Post by Tony Cooper
Sis and I talked earlier today, and I informed her that I am evidently
out of synch with the rest of the world - as it is represented in this
group - in my understanding of "pants" when it is used in the phrasing
"pulling down her pants". While I still think of it as meaning
"panties", everyone else takes it to mean the outer pants.
Sis also took the side of the protestors, but that's what she does.
She waits until I've declared a position, and then takes other side.
However, it's been an amusing thread to read. Strong opinions have
been voiced in dissension. I seemed to have stepped on Chrysi Cat's
tail. The resulting rebuke was based on the grounds that I was trying
to set universal usage. But, then, (?)* confused me by going on about
some westward migration of terms across this country. I was already
confused about (?)* since (?)* has recently used "colour"
Your answer *HERE,* specifically, is that I was not a fan of the
Websterian Split in the first place, once I learned (is that a spot for
"learnt" or is it a case where the verb has to be regular even outside
some varieties of AmE?) of it.
And then AFTER I discovered its existence, I felt like rejecting
Webster's spellings, when possible, might be a good way of showing my
displeasure with where the US were (and I hate to say it, but that IS
once again not only *A* proper conjugation, but perhaps the only
one--because BOTH sides are starting to agree Washington's permissible
level of power is no greater and possibly less than that of
Brussels/Strasbourg) under Bush.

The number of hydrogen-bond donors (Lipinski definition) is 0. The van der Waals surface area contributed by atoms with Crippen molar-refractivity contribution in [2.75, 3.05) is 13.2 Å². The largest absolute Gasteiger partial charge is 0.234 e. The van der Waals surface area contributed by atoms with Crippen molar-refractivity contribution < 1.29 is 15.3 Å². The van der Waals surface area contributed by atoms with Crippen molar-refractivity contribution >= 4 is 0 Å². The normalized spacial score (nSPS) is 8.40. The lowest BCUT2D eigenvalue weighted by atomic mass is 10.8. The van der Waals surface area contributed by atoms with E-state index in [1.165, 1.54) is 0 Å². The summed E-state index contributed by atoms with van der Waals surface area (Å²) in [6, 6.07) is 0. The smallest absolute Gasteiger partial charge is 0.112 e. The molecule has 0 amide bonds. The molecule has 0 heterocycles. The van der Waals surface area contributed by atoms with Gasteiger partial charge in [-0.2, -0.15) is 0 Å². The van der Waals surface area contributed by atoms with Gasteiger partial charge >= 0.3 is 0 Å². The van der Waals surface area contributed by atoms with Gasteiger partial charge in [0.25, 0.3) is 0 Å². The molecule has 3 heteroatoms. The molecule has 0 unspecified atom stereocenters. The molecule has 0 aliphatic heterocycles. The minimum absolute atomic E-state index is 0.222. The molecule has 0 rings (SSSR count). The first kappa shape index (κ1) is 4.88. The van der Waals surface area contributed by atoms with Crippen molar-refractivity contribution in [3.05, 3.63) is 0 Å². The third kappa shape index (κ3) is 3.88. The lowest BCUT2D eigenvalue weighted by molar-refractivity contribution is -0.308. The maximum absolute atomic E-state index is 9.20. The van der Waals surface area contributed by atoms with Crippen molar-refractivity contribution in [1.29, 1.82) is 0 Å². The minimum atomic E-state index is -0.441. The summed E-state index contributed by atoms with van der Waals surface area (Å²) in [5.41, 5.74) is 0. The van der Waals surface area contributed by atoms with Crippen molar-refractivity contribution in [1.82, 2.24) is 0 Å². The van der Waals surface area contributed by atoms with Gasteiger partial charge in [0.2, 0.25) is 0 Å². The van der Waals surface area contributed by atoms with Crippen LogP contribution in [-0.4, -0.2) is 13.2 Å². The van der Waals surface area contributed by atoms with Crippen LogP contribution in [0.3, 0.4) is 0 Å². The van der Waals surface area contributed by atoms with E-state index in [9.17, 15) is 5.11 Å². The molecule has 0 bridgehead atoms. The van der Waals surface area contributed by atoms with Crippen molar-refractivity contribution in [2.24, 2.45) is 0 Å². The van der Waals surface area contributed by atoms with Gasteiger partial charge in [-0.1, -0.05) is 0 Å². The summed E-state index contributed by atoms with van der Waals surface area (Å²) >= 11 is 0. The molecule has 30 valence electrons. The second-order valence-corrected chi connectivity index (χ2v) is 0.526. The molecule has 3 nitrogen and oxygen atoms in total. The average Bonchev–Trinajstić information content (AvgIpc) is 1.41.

If you found online activity of mine between 2009 and about '11, you
/might/ depending upon the community actually see me using Webster's
spellings, but after that I once again went back to 'reject Webster, as
a way to reject "the single nation-state where federal law is moving
ever closer to Alabama law".
Of course, if you couldn't tell already, I also DESPISE Leftpondian
punctuation on quoted statements--and you may NOT have been able to
tell, since that particular "tell" was left out of your notes. That's a
simple matter of "I prefer punctuation INSIDE quotation marks--though I
DO exclusively CALL them quotation marks--to reflect the actual
expressed statement verbatim. That means that there are rare occasions
where my punctuation would be inside the quotation, but far too often it
would be best served outside", and of course I HAVE to choose as an
example a sentence that works with either arrangement. That action in
the previous sentence is both cute and completely unintentional. That
action in SCHOOL got me marked down repeatedly in creative-writing
classes and I can't recall if I managed to follow AMA properly in essays
or not, but it both felt and still feels wrong to place punctuation
I was born in San Jose, CA, six weeks before my father received a
military transfer from Sunnyvale to Long Beach. He went USAF Reserve two
years after that as the result of being given expressly conflicting
orders by two full colonels, which led to his wanting to leave Greater
L.A. (he hates cities that deserve the term) and a company offering him
the chance to establish their Denver regional office. When the part that
could be done from out of a "commute at the weekends" setup was out of
the way, he moved my mother, my then-2-year-old sister, and 4-year-old
me to a new subdivision that's currently in about the middle of
Centennial, Colorado. We spent 17 years there, moving a bit further away
from Denver proper partly to improve his commute and partly because he
preferred a different house to retire to, and have been in the same home
just above Parker for 23 years. The irony of that transfer being to
Greater Denver, which isn't much less dense in population in 2021 than
L.A. was in '81, is not lost on me but I don't bring it up with him
because I don't like facing his anger.
And yes, I _do_ mean "we", as I'm not exactly suited to keep house
without it being literally the ONLY thing I do on a daily basis.
I was apparently sufficiently verbal AT 4 that MOSTLY I haven't received
much of a Colorado-English overwrite over the Southern California
substrate--if anything, there's more of my parents' Portland upbringing
in my accent. That might be due to spending at least 1 1/2 months, most
summers, around some combination of my extended family in Portland and